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McBride’s TM1985 is one of approximately 100 Etsy shops invited to participate in Fund on Etsy, a two-month pilot program currently in progress—the Brooklyn-headquartered marketplace’s answer to en vogue crowd-funding platforms like Gofundme, Kickstarter, and Indiegogo. Previously, Etsy was merely a space to buy handmade clothes, jewelry and home décor, plus wedding and pet paraphernalia. Now anyone with an Etsy account can invest in a product they’d like to see manufactured. According to Etsy’s senior manager of public relations, Nikki Summer, the program allows sellers to build 15, 30, 45 or 60-day fundraising campaigns. About 60 of the campaigns began on June 16th, Etsy’s 10th anniversary.
"We looked at a mix of criteria to find sellers who we thought would most benefit from crowd funding and who had also expressed a desire to grow their business," Summer said. Following the program’s conclusion on August 16th, Summer said Etsy will be "looking at everything we’ve learned, [and] listening to feedback from buyers and sellers." Etsy has 20.8 million active buyers, which Summer defines as anyone on Etsy who has made a purchase in the previous 12 months. Etsy became a publicly traded company in mid-April, which Summer said is when Fund on Etsy sellers first had access to the online tools to build their campaigns.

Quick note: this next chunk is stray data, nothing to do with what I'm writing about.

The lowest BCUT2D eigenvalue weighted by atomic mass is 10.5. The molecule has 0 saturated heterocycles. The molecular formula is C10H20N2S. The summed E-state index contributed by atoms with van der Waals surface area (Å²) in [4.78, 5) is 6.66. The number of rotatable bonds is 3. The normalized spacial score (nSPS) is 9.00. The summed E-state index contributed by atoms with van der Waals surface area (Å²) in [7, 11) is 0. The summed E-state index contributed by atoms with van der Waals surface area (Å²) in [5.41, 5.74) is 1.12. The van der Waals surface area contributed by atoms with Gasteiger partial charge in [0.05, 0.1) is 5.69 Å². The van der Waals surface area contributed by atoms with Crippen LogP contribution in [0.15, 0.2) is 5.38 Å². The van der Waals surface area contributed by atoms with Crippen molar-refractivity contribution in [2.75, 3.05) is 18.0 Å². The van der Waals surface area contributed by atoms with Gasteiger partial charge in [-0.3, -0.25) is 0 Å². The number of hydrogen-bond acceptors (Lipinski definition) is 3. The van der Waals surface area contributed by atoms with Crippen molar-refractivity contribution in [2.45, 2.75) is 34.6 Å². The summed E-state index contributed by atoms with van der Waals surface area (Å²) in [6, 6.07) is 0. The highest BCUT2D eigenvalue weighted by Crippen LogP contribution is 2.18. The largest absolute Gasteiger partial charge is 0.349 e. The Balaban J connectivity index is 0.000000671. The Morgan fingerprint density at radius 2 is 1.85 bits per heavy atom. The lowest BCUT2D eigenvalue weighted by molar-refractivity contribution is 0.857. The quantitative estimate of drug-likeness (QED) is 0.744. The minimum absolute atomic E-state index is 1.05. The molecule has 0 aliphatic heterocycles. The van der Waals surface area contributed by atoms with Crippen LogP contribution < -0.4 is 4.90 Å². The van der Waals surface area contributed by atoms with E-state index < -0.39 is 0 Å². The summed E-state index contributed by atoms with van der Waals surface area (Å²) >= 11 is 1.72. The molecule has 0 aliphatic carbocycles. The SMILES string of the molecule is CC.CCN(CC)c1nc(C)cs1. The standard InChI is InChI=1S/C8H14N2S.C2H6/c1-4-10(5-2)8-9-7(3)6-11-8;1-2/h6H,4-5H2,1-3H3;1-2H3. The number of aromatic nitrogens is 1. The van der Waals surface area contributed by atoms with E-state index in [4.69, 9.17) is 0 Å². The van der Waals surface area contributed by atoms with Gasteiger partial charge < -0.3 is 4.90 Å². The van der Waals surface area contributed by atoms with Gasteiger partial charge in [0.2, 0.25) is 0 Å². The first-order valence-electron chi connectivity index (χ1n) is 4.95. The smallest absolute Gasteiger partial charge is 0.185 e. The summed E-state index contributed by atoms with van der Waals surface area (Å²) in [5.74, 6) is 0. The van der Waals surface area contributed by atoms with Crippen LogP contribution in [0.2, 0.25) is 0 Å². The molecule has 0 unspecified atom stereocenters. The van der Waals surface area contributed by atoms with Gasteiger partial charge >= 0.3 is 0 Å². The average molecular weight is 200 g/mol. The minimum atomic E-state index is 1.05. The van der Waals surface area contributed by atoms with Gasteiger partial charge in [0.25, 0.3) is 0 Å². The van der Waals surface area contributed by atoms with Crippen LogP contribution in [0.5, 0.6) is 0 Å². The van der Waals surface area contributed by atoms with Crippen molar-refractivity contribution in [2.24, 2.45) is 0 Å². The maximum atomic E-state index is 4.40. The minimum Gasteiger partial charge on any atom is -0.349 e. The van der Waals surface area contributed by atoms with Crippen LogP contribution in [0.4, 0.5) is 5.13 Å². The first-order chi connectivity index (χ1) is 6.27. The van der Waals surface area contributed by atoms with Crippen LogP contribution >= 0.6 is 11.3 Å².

To lessen both investment anxiety and seller pressure to deliver completed goods below budget, "The buyer’s card is only charged once the campaign is complete and the seller has reached their funding goal," said Summer. Kickstarter uses a similar strategy, which they call "all-or-nothing funding."
"We’ve heard from many sellers over the years who want to grow that financing is one of the biggest hurdles that they face, and we thought this would be a great way to find a smooth, seamless fix for them—on the same site that they sell on," said Summer. Same as with regular transactions on the site, Etsy receives a 3.5% commission on each credit card charge applied to Fund on Etsy, she said.
Melissa Herold of NightBlooming—which stocks natural hair care products and non-damaging hair accessories from Winona, Minnesota—helmed the first successful Fund on Etsy campaign, raising the $600 she sought in just four days. As of press time, Herold’s campaign more than doubled its goal, at 219% funded. Now they company will be able to purchase a food-grade liquid filling machine that will enable NightBlooming to fill bottles with more efficiency. Like McBride, Herold opened her Etsy shop in 2008.
Although Herold isn’t certain why she was chosen to participate in Fund on Etsy, in last year’s annual seller survey distributed to Etsy storeowners, she indicated that she was keen to learn more about fundraising initiatives, she said.
"My customers are very excited and they’re very engaged," Herold said. "So I wanted to pick what I felt was an achievable and realistic goal that regardless of any external marketing."
To receive a place in the pilot program, store owners had to sign a non-disclosure agreement stipulating that they would not publicize Fund on Etsy before its June launch.